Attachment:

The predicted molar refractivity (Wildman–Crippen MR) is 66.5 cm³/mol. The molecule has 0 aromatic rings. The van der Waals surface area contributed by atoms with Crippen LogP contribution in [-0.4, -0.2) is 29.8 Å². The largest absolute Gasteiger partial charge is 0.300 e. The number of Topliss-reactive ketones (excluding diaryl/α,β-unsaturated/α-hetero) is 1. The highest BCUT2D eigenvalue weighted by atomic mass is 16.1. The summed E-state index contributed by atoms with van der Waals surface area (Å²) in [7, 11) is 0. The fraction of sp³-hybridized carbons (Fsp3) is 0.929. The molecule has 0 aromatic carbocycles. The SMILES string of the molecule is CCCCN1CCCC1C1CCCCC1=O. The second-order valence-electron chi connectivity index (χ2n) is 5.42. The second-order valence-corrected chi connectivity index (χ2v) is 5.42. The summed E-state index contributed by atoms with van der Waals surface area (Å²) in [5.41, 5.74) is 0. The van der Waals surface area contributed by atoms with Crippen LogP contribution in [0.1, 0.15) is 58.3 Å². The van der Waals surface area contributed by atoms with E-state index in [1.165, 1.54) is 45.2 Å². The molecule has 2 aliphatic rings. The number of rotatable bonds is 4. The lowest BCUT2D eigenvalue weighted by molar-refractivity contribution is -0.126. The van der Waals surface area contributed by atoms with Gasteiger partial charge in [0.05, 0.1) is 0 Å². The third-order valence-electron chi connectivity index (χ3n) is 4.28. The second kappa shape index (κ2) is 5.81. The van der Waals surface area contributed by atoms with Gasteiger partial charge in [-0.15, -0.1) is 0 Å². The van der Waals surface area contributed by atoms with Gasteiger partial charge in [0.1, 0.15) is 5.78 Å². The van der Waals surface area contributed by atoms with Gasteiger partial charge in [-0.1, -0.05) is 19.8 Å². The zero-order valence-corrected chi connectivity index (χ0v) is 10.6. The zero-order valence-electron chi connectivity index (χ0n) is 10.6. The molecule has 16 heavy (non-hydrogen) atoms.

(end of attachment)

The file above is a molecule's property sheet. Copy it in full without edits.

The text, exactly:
The predicted molar refractivity (Wildman–Crippen MR) is 66.5 cm³/mol. The molecule has 0 aromatic rings. The van der Waals surface area contributed by atoms with Crippen LogP contribution in [-0.4, -0.2) is 29.8 Å². The largest absolute Gasteiger partial charge is 0.300 e. The number of Topliss-reactive ketones (excluding diaryl/α,β-unsaturated/α-hetero) is 1. The highest BCUT2D eigenvalue weighted by atomic mass is 16.1. The summed E-state index contributed by atoms with van der Waals surface area (Å²) in [7, 11) is 0. The fraction of sp³-hybridized carbons (Fsp3) is 0.929. The molecule has 0 aromatic carbocycles. The SMILES string of the molecule is CCCCN1CCCC1C1CCCCC1=O. The second-order valence-electron chi connectivity index (χ2n) is 5.42. The second-order valence-corrected chi connectivity index (χ2v) is 5.42. The summed E-state index contributed by atoms with van der Waals surface area (Å²) in [5.41, 5.74) is 0. The van der Waals surface area contributed by atoms with Crippen LogP contribution in [0.1, 0.15) is 58.3 Å². The van der Waals surface area contributed by atoms with E-state index in [1.165, 1.54) is 45.2 Å². The molecule has 2 aliphatic rings. The number of rotatable bonds is 4. The lowest BCUT2D eigenvalue weighted by molar-refractivity contribution is -0.126. The van der Waals surface area contributed by atoms with Gasteiger partial charge in [0.05, 0.1) is 0 Å². The third-order valence-electron chi connectivity index (χ3n) is 4.28. The second kappa shape index (κ2) is 5.81. The van der Waals surface area contributed by atoms with Gasteiger partial charge in [-0.15, -0.1) is 0 Å². The van der Waals surface area contributed by atoms with Gasteiger partial charge in [0.1, 0.15) is 5.78 Å². The van der Waals surface area contributed by atoms with Gasteiger partial charge in [-0.1, -0.05) is 19.8 Å². The zero-order valence-corrected chi connectivity index (χ0v) is 10.6. The zero-order valence-electron chi connectivity index (χ0n) is 10.6. The molecule has 16 heavy (non-hydrogen) atoms.